Suse Linux powers SA tax collection
More than two years ago the South African Revenue Service (SARS) began a process to migrate its desktops to Linux by calling for a proof on concept. Two years on the desktop migration has not happened but the tax-collection arm of government has made some progress towards wider open source use, including wide use of Suse Linux. We take a look at exactly what has been going on.
According to Sita’s Free and Open Source Programme, although SARS’ is still working on a desktop Linux strategy – a thin-client network – the department has a number of open source deployments. Most of these are in the development and backoffice environment.
SARS already runs all of its production SAP systems on Suse Enterprise Linux. Other systems such as the department’s production DB2 databases, Advanced Tax Processor (ATP) and Service Manager, are running on AIX but SARS ran proof of concept (POC) projects in 2008 to establish the feasibility of running Adabas/Natural systems on Suse Linux.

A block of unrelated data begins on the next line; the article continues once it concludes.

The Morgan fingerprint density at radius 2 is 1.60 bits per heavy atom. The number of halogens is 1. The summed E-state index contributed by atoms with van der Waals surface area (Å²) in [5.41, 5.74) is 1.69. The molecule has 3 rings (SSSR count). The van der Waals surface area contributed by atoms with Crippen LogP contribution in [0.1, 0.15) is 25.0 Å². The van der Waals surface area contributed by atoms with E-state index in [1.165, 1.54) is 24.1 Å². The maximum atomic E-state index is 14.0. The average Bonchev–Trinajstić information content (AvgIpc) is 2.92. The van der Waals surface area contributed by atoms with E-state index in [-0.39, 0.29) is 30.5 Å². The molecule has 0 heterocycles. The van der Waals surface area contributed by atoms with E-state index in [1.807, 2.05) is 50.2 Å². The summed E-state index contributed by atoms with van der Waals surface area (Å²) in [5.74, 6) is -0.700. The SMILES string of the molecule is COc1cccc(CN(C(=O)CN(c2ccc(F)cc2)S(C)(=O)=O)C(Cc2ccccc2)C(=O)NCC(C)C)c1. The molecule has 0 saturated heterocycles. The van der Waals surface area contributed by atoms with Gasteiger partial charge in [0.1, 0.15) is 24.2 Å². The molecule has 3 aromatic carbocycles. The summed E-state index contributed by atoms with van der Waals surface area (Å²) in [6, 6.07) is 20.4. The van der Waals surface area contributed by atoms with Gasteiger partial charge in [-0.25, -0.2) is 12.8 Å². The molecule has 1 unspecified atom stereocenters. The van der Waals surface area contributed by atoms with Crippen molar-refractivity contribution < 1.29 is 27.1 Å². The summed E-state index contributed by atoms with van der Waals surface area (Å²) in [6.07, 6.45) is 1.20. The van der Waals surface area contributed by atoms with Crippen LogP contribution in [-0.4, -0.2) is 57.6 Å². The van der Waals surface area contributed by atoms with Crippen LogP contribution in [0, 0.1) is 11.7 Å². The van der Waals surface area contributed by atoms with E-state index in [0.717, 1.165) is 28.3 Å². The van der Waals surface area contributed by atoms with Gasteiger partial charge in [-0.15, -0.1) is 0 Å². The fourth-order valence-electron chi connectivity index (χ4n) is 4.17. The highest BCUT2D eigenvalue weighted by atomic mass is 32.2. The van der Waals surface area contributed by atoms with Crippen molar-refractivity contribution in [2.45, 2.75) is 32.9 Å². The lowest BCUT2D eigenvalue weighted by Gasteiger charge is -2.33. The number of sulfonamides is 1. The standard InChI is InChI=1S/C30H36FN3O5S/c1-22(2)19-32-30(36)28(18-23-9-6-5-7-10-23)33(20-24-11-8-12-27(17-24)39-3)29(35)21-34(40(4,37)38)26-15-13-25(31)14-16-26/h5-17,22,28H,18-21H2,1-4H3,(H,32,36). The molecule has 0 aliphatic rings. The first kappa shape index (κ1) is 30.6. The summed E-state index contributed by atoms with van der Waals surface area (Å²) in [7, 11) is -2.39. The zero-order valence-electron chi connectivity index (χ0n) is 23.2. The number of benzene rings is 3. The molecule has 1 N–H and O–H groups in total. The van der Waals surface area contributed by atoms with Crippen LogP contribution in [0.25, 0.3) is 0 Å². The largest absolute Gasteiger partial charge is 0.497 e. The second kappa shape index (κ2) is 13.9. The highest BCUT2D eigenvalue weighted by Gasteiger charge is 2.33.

Current Websphere Message Broker and MQ implementations are also being run on Suse Linux as well as portions of the department’s contact centre setup which is being hosted on a Sun box running Suse Linux. That contact centre system also uses Terracotta, an open source JVM-level clustering software for Java. Portions of SARS’ filing-season applications make use of the JBOSS application server.
When it comes to development, SARS uses Eclipse Workbench, an open source development environment and the ATP and Service Manager use the Python programming language and the Glassfish Java Enterprise Edition application server.
On the desktop SARS is investigating the options for establishing a thin-client Linux network and has a proposed proof of concept project in place to investigate this.